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   If chapters 2 to 4 can be seen as the opening section of John’s account of Jesus’ public ministry, we now enter into the main body of that account, which seems to end at 10:42. This is so both because 10:40-42 marks a pause and appropriately concludes several related strands of the account, and because the raising of Lazarus in chapter 11 begins the movement toward the Cross (11:53).  Hence Brown treats chapters 5-10 as a unit, which he labels “Jesus and the Principal Feasts of the Jews” and subdivides into Sabbath (5:1-47), Passover (6:1-71), Tabernacles (7:1 - 10:21) and Dedication (10:22-39). Look at 5:1, 5:9b, 6:4, 7:2, 10:22. Carson divides them into two sections, divided by the “excursus” of the woman taken in adultery : (i) “Rising opposition” (5:1 - 7:52)  (ii) “Radical confrontation” (8:12 - 10:42).

  This chapter is, then, probably best seen as the opening part of a larger unit.  It contains the third sign, the healing of a man on the Sabbath, with an associated debate and discourse.

  Carson rightly notes a growing prominence of opposition (the discourse recorded in ch.5 is the first with a strong element of polemic), but this is balanced by positive responses.  John continues to depict the contrast between belief and unbelief, and at the same time to elaborate his picture of the One in whom people are called to believe.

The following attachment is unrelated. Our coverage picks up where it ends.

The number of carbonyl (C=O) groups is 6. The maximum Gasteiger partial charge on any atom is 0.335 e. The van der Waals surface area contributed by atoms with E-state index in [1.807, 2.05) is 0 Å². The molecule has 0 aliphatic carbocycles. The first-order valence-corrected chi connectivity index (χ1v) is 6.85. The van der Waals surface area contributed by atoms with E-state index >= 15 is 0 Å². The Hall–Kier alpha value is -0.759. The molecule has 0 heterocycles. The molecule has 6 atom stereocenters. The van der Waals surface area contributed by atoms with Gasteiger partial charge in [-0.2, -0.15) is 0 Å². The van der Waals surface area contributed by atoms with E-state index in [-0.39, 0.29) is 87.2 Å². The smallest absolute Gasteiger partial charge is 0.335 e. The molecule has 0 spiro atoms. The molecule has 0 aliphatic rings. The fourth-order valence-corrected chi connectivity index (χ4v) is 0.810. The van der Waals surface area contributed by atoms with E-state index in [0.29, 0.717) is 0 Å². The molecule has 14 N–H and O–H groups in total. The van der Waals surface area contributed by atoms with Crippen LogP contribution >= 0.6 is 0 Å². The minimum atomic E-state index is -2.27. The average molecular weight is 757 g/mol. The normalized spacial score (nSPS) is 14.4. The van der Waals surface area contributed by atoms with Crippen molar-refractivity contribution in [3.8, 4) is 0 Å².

1  After this there was a festival of the Jews, and Jesus went up to Jerusalem.                    2  Now in Jerusalem by the Sheep Gate there is a pool, called in Hebrew Beth-zatha, which has five porticoes.             3  In these lay many invalids—blind, lame and paralyzed.       5  One man was there who had been ill for thirty-eight years.   6  When Jesus saw him lying there and knew that he had been there a long time, he said to him, “Do you want to be made well?” 7  The sick man answered him, “Sir, I have no one to put me into the pool when the water is stirred up; and while I am making my way, someone else steps down ahead of me.” 8  Jesus said to him, “Stand up, take your mat and walk.”     9  At once the man was made well, and he took up his mat and began to walk.           Now that day was a sabbath. 10So the Jews said to the man who had been cured, “It is the sabbath; it is not lawful for you to carry your mat.”  11  But he answered them, “The man who made me well said to me, ‘Take up your mat and walk.’” 12They asked him, “Who is the man who said to you, ‘Take it up and walk’?” 13 Now the man who had been healed did not know who it was, for Jesus had disappeared in the crowd that was there. 14  Later Jesus found him in the temple and said to him, “See, you have been made well!  Do not sin any more, so that nothing worse happens to you.”       15  The man went away and told the Jews that it was Jesus who had made him well.     16  Therefore the Jews started persecuting Jesus, because he was doing such things on the sabbath.   17  But Jesus answered them, “My Father is still working, and I also am working.”18  For this reason the Jews were seeking all the more to kill him, because he was not only breaking the sabbath, but was also calling God his own Father, thereby making himself equal to God.                  19  Jesus said to them, “Very truly, I tell you, the Son can do nothing on his own, but only what he sees the Father doing;  for whatever the Father does, the Son does likewise.          20  The Father loves the Son and shows him all that he himself is doing; and he will show him greater works than these, so that you will be astonished.    21  Indeed, just as the Father raises the dead and gives them life, so also the Son gives life to whomever he wishes.      22  The Father judges no one but has given all judgement to the Son,       23  so that all may honor the Son just as they honor the Father.  Anyone who does not honor the Son does not honor the Father who sent him. 24  Very truly, I tell you, anyone who hears my word and believes him who sent me has eternal life, and does not come under judgement, but has passed from death to life.  25  “Very truly, I tell you, the hour is coming, and is now here, when the dead will hear the voice of the Son of God, and those who hear will live.   26  For just as the Father has life in himself, so he has granted the Son also to have life in himself;   27  and he has given him authority to execute judgement, because he is the Son of Man.  28  Do not be astonished at this; for the hour is coming when all who are in their graves will hear his voice  29  and will come out—those who have done good, to the resurrection of life, and those who have done evil, to the resurrection of condemnation. 30  “I can do nothing on my own.  As I hear, I judge; and my judgement is just, because I seek to do not my own will but the will of him who sent me. 31  “If I testify about myself, my testimony is not true.32  There is another who testifies on my behalf, and I know that his testimony to me is true.     33You sent messengers to John, and he testified to the truth. 34 Not that I accept such human testimony, but I say these things so that you may be saved. 35He was a burning and shining lamp, and you were willing to rejoice for a while in his light.  36  But I have a testimony greater than John’s.  The works that the Father has given me to complete, the very works that I am doing, testify on my behalf that the Father has sent me.  37  And the Father who sent me has himself testified on my behalf.  You have never heard his voice or seen his form, 38 and you do not have his word abiding in you, because you do not believe him whom he has sent.  39  “You search the scriptures because you think that in them you have eternal life; and it is they that testify on my behalf.40  Yet you refuse to come to me to have life.     41  I do not accept glory from human beings.   42  But I know that you do not have the love of God in you.  43  I have come in my Father’s name, and you do not accept me; if another comes in his own name, you will accept him.44  How can you believe when you accept glory from one another and do not seek the glory that comes from the one who alone is God?  45  Do not think that I will accuse you before the Father; your accuser is Moses, on whom you have set your hope.   46  If you believed Moses, you would believe me, for he wrote about me. 47  But if you do not believe what he wrote, how will you believe what I say?” 5:1  Essentially a transition verse, placing Jesus in Jerusalem.  The variant reading h` e`orth is not likely [UBS4 text: A reading for e`orth without the article, based on better manuscript evidence and more likely direction of alteration – see Metzger], and no attempt to identify the feast is convincing. On this occasion it is the Sabbath setting that matters, rather than the particular feast. 5:2-9a  The healing story proper, which focuses on the power of Jesus to raise up (the Sabbath timing is not mentioned until 9b).          2  Both the name and the location details are unclear. This is partly due to structural ambiguity and partly due to varied manuscript evidence concerning the name. As to the first, kolumbhqra is seen as either nominative or dative, hence th probatikh as either standing alone or attached, which leaves h` evpilegomenh detached. It seems to me that it is easier to take up the former option, and supply the term “gate” in line with Nehemiah 3:1/12:39. The name is impossible to be confident about, with UBS4 rating bhqzaqa as C, and UBS3 as D [, apart from Metzger, see Barrett, 251-253 for a detailed discussion]. Fortunately very little hangs on this uncertainty. What matters is that this was a pool which showed periodic disturbance and where people came to seek miraculous healing. 3a  Sets scene, depicting both the general expectancy and the obstacle to the man Jesus heals. 3b - 4 are almost certainly a later addition, providing an explanation for verse 7 [UBS4: A reading for their omission]. 5  The illness is not specified but verse 7 suggests inability to walk properly, for whatever reason.  The 38 years is a detail stressing length of illness, hence Jesus’ compassion and power.  Some detect a parallel with the unnecessary years in the wilderness (Deut. 2:14). 6  Possibly implies special knowledge, although some take the fact that the aorist participle gnouj is used to imply an action of coming to know (hence NIV’s “learned”). But certainly we see here Jesus’ responsiveness to the man’s need. 7  Implies a superstitious religion, and specifically a belief like that provided in vv 3b - 4 (hence we see the ineffectiveness of such religion, in contrast with the effectual power of Jesus).  This is certainly not faith in Jesus, but it is evidence of an earnest desire to be healed. 8  It is significant that the word evgeire (here naturally translated as “stand up”) corresponds with evgeirei in verse 21 (where “raises” is the natural translation, since the object is touj nekrouj): this sign corresponds with that discourse, showing Jesus to share the life-giving power of the Father.9a  The immediate (euvqewj) effectiveness of Jesus’ word is recorded. As Köstenberger remarks (p.180), “no healing springs, no human assistance was needed – Jesus’ mere word sufficed”. 9b- 15  The controversy which arises immediately as a result of the healing.  The attack on Jesus through the man who was healed is seen by many as John’s deliberate parallel with Jewish opposition to the church, which was often directed against sympathetic outsiders. 9b-10  The accusation which begins the controversy, based on rabbinic amplification of the Sabbath law, which included moving an object from one place to another.  John’s designation of the man as teqerapeumenoj draws attention to what the Jewish opponents have ignored, cf. pattern in vv 11 - 13. 11-13  An interchange which reveals the determined hostility of Jesus’ opponents and how far the healed man is from adequate faith.  But there is irony also: the question in verse 12 (Tij evstin o` avnqrwpoj) is the right one, while the surrounding details point toward the right answer – note the double references both to Jesus’ act of healing and to the effectual words which he used in conjunction with the act.  14  This has occasioned debate, but seems to assume that this man’s illness is related to his own sin (though it is possible to see merely analogy: illness/healing = sinfulness/salvation).  Certainly it seems best to see the warning as related to final judgement, given the content of the following discourse. It may well be significant that the verb eu`riskei is used, i.e. Jesus is said to have “found” the man, implying that Jesus takes the initiative to complete his work (of spiritual, not merely, physical healing). But the translation “met”, suggesting an unplanned encounter, is also possible. 15  The man bears testimony, probably for wrong reasons, but it is true nonetheless and further emphasises both the sign and its rejection (through the phrase o` poihsaj auvton u`gih). Ridderbos points out (p.190) that this story runs parallel in several respects with that of the blind man in ch.9, but that the blind man is markedly more responsive.  16  The wrong-headed hostility of Jesus’ opponents further underlined, but now in generalising language (the two Imperfect verbs evdiwkon and evpoiei, plus  the plural tauta). The first Imperfect could be inceptive (so, NRSV: “started persecuting”), but this is by no means necessary. 17f  These verses connect the specific controversy with the following discourse, anticipating its terms.  John invites us to see that the real issue is the identity of Jesus. Michaels (p.89) draws attention to the unusual form (aorist middle) of the verb avpekrinato here and in v.19 (the only two instances among more than 70 occurrences of the verb apokrinomai in this Gospel), and (following BAGD) takes it to suggest a solemn utterance, Jesus’ formal defence of his behaviour. Certainly John is drawing attention to the significance of Jesus’ use of the expression o` pathr mou.The choice required by the textual variant between inclusion and omission of Ivhsouj does not affect the meaning, whereas kurioj would be interesting in this context, but has little support.  5:19-47  A closely-packed passage theologically, focused on the person of Jesus as Son and the work of Jesus as mediator of both life and judgement.  Closely related to these is the theme of witnesses to Jesus, and the call for faith in response to such witness.  Beasley-Murray suggests plausibly that the shape of 5:17-47 reflects the concern of a missionary apologetic toward the Jews, of the proclamation and justification of the Christian view of Jesus [his general section 4:43-5:47, pp.79-81 is worth reading]. 19  Should be read in conjunction with verse 18: the equality of the Son with God the Father is not an independent divinity, but precisely the dependence and imitation of faithful sonship.  Yet this is also a statement of a perfect correspondence of behaviour (and, by implication, of character).  The last clause is the first of a series of gar clauses, which together serve to reinforce and expand on the initial statement. This first gar clause essentially repeats the initial statement, but probably links in with the language of evrgazomai and evrga in vv. 17 & 20, thus implying that the evidence of Jesus’ Sonship is to be found in his acts.  20  The first half is the second gar clause: the Son’s ability perfectly to imitate the Father springs from the latter’s full love and confidence.  This is reinforced by a kai clause: the Father has yet greater works for the Son to do, works of life-giving and judgement (vv 21f) which go beyond his healing and teaching on this Sabbath. 21  The third gar clause, here introducing an outworking and evidence of the relationship declared in vv 19f: the Son exercises according to his own will the exclusively divine prerogative of raising the dead and giving life. The expression evgeirei touj nekrouj and the sequel of judging suggest that we should take the eschatological sense to be primary, but the use of zwopoiei in parallel (which is the verb explicitly picked up with reference to Jesus) and the wider Johannine context encourage us to see an anticipatory action in the present. 22  The parallel action, again a divine prerogative, of judgment (the last of the four gar clauses). The negative first half should not be understood absolutely, but as saying that God the Father judges no one without reference to the Son. It is nonetheless a very striking statement, since both the OT and later Jewish thought see judgment as the exclusive prerogative of God. 23  To divine function is now added divine honour: Jesus is to receive honour kaqwj (just as) God himself, and from this point failure to honour him in this fashion is a failure to give due honour to God himself. The second half, of course, implies judgment. 24  A pressing home of the implications of all this for those who hear: pistij means zwh aivwnioj, life of the Age to Come; avpistia means coming eivj krisin,  and such adverse judgment is linked with qanatoj. But this is a “realised eschatology” (to be balanced by vv 25-29): those who have pistij can enter into life now. 25  The tension declared: the hour of resurrection life is yet to come, but is also already present in the ministry of Jesus. The language here may well be reminiscent of the passage in Ezekiel (37:1-14) about the valley of dry bones, where it is the word of God (Yahweh) through the prophet which gives life. 26  This should be understood in the light of the Prologue, especially vv.2-4: this is not a giving in time but eternity [or it means “the power of life”]. 27  It is for this reason that Jesus has authority to exercise judgment, but also because he is ui`oj avnqrwpou. Without article, hence because he is human (as well as divine, which is already established)?  But it is probably still  titular, ie as Danielic Son of Man. The absence of  articles could be intended to strengthen the echo of Daniel 7. 28f  The clearly future dimension, which strengthens the case for a reference to the Danielic Son of Man in v.27. Note that the kai nun evstin of v.25 is not repeated. Jesus gives life and judges now in anticipation of his role at the End. In the context of this Gospel oi` ta avgaqa poihsantej  should be understood as designating either simply those who have put their faith in the Son or those whose actions have demonstrated such faith.  30  Resumptive of vv.19f., but applied now to the role of judgment.   31f.  A shift from the theme of life-giving and judgement to that of marturia/witness. But there are two points of connection: Jesus is continuing to confront their challenge, which bears on his identity and authority, and he is continuing to reply by appealing to his special relationship with God the Father.  That is, given verse 34, he is not yet appealing to John’s testimony but is saying that in his case self-testimony is not unsupported, but is necessarily the Father’s testimony also. 33-35 But Jesus shows himself ready to appeal also to corroborative testimony at a human level, and appeals first to John the Baptist.  The terms of verse 35 are strongly positive but probably also imply, certainly in this Gospel, a subordinate place (as a lucnoj, and proj w`ran - for a time).  Its language is probably intended to recall Psalm 132:16f.  [LXX contains not only lucnoj but also avgalliaomai, and cristoj].  The “for a time” may imply criticism of the Jewish leaders, but could simply describe John’s correct role.36  Jesus now returns to the divine testimony, but in the form in which it becomes accessible to human observation, ie the evrga which he does (picking up the earlier language of “works” and making explicit the implication of v.19). The evgw at the beginning is emphatic, helping to convey the uniqueness of Jesus’ case. 37f  The precise reference of 37a is not clear – probably it either refers to Scripture, anticipating verse 39, or is a more forceful restating of verse 36 (a possible use of kai in Greek).  It is not clear whether 37b is critical (presumably of a failure to see and hear the Father in the Son) or a statement of fact, but 38 is certainly critical: they fail to receive God’s marturia because they reject Jesus who embodies that testimony. 39f  Jesus now explicitly appeals to the testimony of the Scriptures.  He acknowledges that they diligently study them, but accuses them of failing to see that they point to him, and thus failing to attain what they desire when it is freely offered to them. Ridderbos (p.204) notes that “the word used here for ‘search’ or ‘explore’ [evraunate] corresponds to a rabbinic term – daraš, cf. ‘midrash’ – which denoted professional study and exposition of the law”, and goes on to infer a criticism of the way in which they study the Scriptures. 41  Jesus reiterates that he is not concerned about human testimony [doxa can mean opinion or reputation or praise, as well as glory], probably to avoid misinterpretation of his concern for their response. 42  Ambiguous, but in context probably accuses them of lacking a love for God, despite their study of the Scriptures. 43f  This is made evident by their rejection of Jesus: their concern is really for human doxa (opinion/glory/praise) rather than for God. There is a textual variant in 44b: UBS4 rates inclusion of qeou as B. Significant early mss. omit it, but many include it, and omission of the abbreviated form QU within TOUMONOUQUOU is easy to understand. With or without qeou, but especially with it, the expression tou monou is interesting. It probably makes the point that their concern is for what many people think rather than what the one and only God thinks. 45  This probably alludes to the Jewish expectation that Moses, who interceded in his lifetime, continued to intercede for the Jewish people in heaven.  Jesus attacks their wrongly-based confidence both in Moses and in the Pentateuch. 46  Possibly a reference specifically to Deut. 18:15 but it may well be that the effect of the Pentateuch as a whole, and indeed of all the Scriptures, is in mind (given v.39). 47  Jesus implies that his speech has the same authority as the Mosaic writings. Or it may even be, as Köstenberger suggests (p.195), that this is an example of the established rabbinic practice of arguing from the lesser (here, Moses) to the greater (Jesus).